Upgrading my home lab from ESXi 6.0 to ESXi 6.7

I deployed my original ESXi 6.0 home lab server back in 2015, and although I’ve been putting off upgrading the hardware, ESXi 6.7 was released in April 2018 and I’ve finally gotten around to upgrading ESXi.

I’m a Microsoft guy by trade, but wanted to build some experience around VMware so made the decision a number of years ago to have VMware ESXi in my home lab as my primary hypervisor instead of Hyper-V (although I have run them both in my home lab at one point). The biggest challenge I’ve had with this setup is using hardware that is on the VMware HCL and making sure that I could find supported drivers for the NICs I had laying around. Through this upgrade from 6.0 to 6.7, I found out first-hand how tricky dealing with non HCL’d hardware and lack of VMware-supported drivers would be. read more...


My first look at Windows Sandbox

Earlier this week, Windows Insiders who were part of the Fast Ring, got their first glimpse of an isolated desktop environment called Windows Sandbox.

Windows 10 Insider Preview Build 18305 contains this new capability that will allow users to test out applications, untrusted or otherwise, without the fear of it destroying their existing their existing desktop environment.

Through the magic of the Windows hypervisor (and some Windows Containers goodness), this isolated non-persistent environment looks just like a Windows 10 virtual machine with its own file system, registry, and network connectivity, but is walled off from your actual desktop protecting it from any rogue-ness that could otherwise render your installation unusable. read more...


PowerShell One-Liner: SC Series storage class and RAID level allocations

With the PowerShell SDK for Dell EMC SC Series arrays, you can easily retrieve volume information including allocated, free, and used space.  But what if you’re looking for RAID allocations on the entire array?  Like how much RAID10, RAID5 or RAID6 is allocated across all of your tiers?  That’s easy too:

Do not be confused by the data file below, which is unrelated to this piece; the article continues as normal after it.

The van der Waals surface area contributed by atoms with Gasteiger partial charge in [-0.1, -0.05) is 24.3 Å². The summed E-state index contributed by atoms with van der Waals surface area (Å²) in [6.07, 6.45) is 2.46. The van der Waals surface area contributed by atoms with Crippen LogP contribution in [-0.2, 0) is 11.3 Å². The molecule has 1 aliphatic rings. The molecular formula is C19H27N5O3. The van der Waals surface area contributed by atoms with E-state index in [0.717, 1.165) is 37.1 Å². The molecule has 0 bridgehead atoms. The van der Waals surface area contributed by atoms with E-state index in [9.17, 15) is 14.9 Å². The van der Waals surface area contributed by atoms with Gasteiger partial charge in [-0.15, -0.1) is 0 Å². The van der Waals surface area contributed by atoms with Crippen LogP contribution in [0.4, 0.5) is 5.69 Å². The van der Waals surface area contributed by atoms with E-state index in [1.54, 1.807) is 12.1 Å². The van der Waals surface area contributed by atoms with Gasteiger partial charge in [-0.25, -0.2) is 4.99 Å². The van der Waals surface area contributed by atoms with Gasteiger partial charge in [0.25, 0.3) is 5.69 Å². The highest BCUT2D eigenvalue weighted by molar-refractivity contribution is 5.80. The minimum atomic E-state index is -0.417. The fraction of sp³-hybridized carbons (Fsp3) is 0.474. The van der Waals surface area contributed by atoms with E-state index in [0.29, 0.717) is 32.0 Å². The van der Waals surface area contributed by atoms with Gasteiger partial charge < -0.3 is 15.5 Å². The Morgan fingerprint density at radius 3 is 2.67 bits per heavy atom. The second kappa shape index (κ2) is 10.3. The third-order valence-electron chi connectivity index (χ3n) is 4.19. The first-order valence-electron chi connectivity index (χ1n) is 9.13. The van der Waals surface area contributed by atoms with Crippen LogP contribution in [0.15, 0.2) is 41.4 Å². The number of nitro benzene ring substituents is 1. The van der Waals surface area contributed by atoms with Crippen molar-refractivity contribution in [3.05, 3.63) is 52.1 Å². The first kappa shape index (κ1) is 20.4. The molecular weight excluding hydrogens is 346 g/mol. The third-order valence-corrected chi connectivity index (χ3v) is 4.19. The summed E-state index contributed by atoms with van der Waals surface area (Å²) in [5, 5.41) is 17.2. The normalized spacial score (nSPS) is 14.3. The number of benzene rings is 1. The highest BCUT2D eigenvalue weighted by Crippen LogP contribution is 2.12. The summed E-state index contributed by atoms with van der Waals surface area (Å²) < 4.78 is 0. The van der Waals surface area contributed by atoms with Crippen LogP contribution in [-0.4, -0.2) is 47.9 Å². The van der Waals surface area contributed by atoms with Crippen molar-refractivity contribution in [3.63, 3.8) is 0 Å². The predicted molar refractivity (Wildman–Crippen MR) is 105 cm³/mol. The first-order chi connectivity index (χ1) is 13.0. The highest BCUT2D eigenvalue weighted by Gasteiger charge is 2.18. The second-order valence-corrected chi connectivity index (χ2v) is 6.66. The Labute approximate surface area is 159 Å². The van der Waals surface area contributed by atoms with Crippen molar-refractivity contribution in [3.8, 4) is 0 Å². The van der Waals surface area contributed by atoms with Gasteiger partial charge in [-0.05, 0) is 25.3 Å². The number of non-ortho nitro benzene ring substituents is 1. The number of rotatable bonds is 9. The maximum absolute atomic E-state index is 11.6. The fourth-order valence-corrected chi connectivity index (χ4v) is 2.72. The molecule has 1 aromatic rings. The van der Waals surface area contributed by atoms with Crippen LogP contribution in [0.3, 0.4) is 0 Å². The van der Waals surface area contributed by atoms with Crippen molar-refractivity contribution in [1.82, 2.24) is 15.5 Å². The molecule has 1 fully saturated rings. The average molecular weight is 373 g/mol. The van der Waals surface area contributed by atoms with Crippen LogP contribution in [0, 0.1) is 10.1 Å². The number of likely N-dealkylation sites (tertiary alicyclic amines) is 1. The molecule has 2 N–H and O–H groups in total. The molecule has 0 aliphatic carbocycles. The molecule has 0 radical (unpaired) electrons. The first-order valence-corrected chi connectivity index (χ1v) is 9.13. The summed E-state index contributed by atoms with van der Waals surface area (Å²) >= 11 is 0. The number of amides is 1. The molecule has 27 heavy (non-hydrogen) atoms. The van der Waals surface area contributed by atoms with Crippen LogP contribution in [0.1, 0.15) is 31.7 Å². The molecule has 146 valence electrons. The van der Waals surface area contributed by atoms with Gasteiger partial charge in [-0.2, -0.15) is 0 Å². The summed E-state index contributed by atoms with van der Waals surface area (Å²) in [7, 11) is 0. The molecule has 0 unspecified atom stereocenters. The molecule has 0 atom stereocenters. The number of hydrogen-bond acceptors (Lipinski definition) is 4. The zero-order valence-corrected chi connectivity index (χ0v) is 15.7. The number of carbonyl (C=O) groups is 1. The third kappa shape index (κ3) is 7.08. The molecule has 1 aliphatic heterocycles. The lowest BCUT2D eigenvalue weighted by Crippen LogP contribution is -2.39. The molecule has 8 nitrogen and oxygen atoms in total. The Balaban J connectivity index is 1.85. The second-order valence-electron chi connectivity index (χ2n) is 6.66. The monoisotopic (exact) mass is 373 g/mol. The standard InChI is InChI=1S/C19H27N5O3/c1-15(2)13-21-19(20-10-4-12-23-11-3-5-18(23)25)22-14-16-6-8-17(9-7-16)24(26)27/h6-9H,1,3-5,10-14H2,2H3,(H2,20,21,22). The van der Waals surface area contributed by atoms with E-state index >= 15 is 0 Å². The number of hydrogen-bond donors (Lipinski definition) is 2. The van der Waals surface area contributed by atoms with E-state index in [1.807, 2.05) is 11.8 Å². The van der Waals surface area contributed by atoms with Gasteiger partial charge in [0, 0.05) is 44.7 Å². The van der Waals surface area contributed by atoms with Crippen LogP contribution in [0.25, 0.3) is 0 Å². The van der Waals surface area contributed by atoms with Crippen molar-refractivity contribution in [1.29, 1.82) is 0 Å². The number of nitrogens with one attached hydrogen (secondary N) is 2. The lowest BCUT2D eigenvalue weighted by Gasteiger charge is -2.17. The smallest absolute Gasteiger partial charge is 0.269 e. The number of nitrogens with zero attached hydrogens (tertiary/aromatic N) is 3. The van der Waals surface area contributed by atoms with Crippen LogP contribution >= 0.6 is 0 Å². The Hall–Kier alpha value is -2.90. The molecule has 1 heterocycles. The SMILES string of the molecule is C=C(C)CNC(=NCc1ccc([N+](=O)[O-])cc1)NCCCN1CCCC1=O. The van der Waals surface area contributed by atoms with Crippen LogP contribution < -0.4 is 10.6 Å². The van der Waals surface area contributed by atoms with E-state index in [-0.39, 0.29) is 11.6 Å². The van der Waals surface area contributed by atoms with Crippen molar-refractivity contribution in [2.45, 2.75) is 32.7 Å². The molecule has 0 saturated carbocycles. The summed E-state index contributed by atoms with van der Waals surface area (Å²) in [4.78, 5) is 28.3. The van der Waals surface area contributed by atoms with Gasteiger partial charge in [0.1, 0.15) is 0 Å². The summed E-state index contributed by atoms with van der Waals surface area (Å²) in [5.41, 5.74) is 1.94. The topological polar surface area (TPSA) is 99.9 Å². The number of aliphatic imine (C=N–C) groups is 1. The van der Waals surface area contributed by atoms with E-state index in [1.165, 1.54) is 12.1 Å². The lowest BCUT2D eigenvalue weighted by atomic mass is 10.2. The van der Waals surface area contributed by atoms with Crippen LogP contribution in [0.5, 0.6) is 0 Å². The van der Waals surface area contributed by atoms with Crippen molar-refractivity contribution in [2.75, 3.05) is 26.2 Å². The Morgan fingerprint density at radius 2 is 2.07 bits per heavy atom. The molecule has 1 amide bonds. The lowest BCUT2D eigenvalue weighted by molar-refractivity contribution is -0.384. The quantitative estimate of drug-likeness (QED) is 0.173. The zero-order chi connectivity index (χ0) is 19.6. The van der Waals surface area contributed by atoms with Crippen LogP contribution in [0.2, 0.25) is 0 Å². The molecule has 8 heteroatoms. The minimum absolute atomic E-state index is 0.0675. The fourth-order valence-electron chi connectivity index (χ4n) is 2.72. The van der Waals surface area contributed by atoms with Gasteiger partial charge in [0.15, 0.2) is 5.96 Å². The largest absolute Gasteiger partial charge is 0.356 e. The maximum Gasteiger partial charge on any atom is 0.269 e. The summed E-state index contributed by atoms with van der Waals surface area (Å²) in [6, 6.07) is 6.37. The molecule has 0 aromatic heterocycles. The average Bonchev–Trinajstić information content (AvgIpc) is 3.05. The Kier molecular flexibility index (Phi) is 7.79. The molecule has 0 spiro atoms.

Get-DellScStorageTypeClass -ConnectionName <connectionName> | foreach { Get-DellScStorageTypeClassStorageUsage $_.InstanceId -ConnectionName <connectionName> } | Select AllocatedSpace,FreeSpace,UsedSpace,InstanceName | ft

From these couple handy cmdlets strung together, you’ll get exactly what you’re looking for:



PowerShell: Dynamic generation of an iCal/vCalendar (ICS) format file

Generating your own custom calendar or event invites in the iCal (vCalendar) format is pretty easy, once you’ve read the 140+ page spec.

Actually, it’s a pretty complex but flexible way to build schedule items.  Just think about the possibly combinations that exist when you create a new meeting request or appointment in Outlook or your preferred calendar application.  You get recurrences, descriptions, summaries, invitees, location, start time, end time, all-day…. and the list goes on and on.

For this example, we’ll keep it simple and walk through building a function for an event with a yearly recurrence; something like a birthday or an anniversary.

The first part of this function is going to put together some of variables for building out the ICS file.  In this case, the function is going to ask for input for all the fields.  To truly automate, you’ll want to suck this information in from a file or another datasource since you’ll want to minimize the user intervention.

function CreateNewEvent {

# Custom date formats that we want to use
$longDateFormat = "yyyyMMddTHHmmssZ"
$dateFormat = "yyyyMMdd"

# Prompt the user for the start date in a specific format
$startDate = Read-Host -Prompt 'Enter the start date of the event in the format "yyyymmdd"'

# Give the event a name specified by the user
$eventSubject = Read-Host -Prompt 'Enter the event subject'

# This field is optional, but let's ask for the details (description)
$eventDesc = Read-Host -Prompt 'Enter the event description summary (optional)'

# Provide location information (also optional)
$eventLocation = Read-Host -Prompt 'Enter the event location (optional)'